[Date Prev] [Date Next] [Thread Prev] [Thread Next]

Hostile historians

Feb 09, 1994 03:04 PM
by Jerry Hejka-Ekins


     Considering your position as a historian, and the way that I
believe you define the term, I would agree with your assessment
that Godwin is not hostile. However I am using a different
criteria for classifying theosophical historians and writers. In
my use of the term, I would put Godwin and Meade in the hostile
category, as well as Campbell and Hodgson. I would also put Col.
Olcott in this category also.

     "Hostile Attitude" in my use of the term then, is not simply
a box to put everyone who is not a "true believer."  Certainly
Olcott was a "true believer" but I still consider his attitude
toward H.P.B. to be hostile. My classification of hostile
therefore, is based upon a personal assessment of the motivations
behind the criticism, not the criticism itself. It also has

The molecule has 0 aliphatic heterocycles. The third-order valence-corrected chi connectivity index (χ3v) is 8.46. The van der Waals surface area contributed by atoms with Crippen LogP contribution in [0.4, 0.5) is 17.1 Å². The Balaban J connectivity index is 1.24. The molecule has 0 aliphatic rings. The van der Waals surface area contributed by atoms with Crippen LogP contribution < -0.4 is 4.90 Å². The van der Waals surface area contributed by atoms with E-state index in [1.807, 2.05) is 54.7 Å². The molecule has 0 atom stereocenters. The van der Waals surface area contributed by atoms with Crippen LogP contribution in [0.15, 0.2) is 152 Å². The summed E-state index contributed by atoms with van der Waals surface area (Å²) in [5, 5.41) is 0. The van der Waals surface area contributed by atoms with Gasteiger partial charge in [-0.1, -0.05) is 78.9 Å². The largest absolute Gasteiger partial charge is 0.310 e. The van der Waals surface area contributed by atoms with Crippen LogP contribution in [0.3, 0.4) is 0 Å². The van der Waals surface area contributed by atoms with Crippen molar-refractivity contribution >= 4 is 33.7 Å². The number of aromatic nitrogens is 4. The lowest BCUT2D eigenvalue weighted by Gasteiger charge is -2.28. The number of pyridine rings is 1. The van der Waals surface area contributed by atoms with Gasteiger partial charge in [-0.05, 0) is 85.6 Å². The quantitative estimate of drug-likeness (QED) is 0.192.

nothing to do with the quality or the depth of their research.
As for "blinders," that is very closely related to attitude, so I
see this as an indirect factor. I could be mis-judging Godwin,
but based upon his interaction with TH, and his writings, his
attitude appears to me to be hostile towards H.P.B.. Further
evidence may change my attitude concerning his attitude.

     For examples of "critical historians" I would put Gomes,
Cooper, Santucci, you and myself. So I think our differences in
classification is more a matter of definition.

     By the way, in reference to the above, I think you should be
aware that as an associate editor of TH, I have never opposed the
publication of anything Godwin has submitted. So I guess that
doesn't make me a very good "true believer."

Jerry Hejka-Ekins

[Back to Top]

Theosophy World: Dedicated to the Theosophical Philosophy and its Practical Application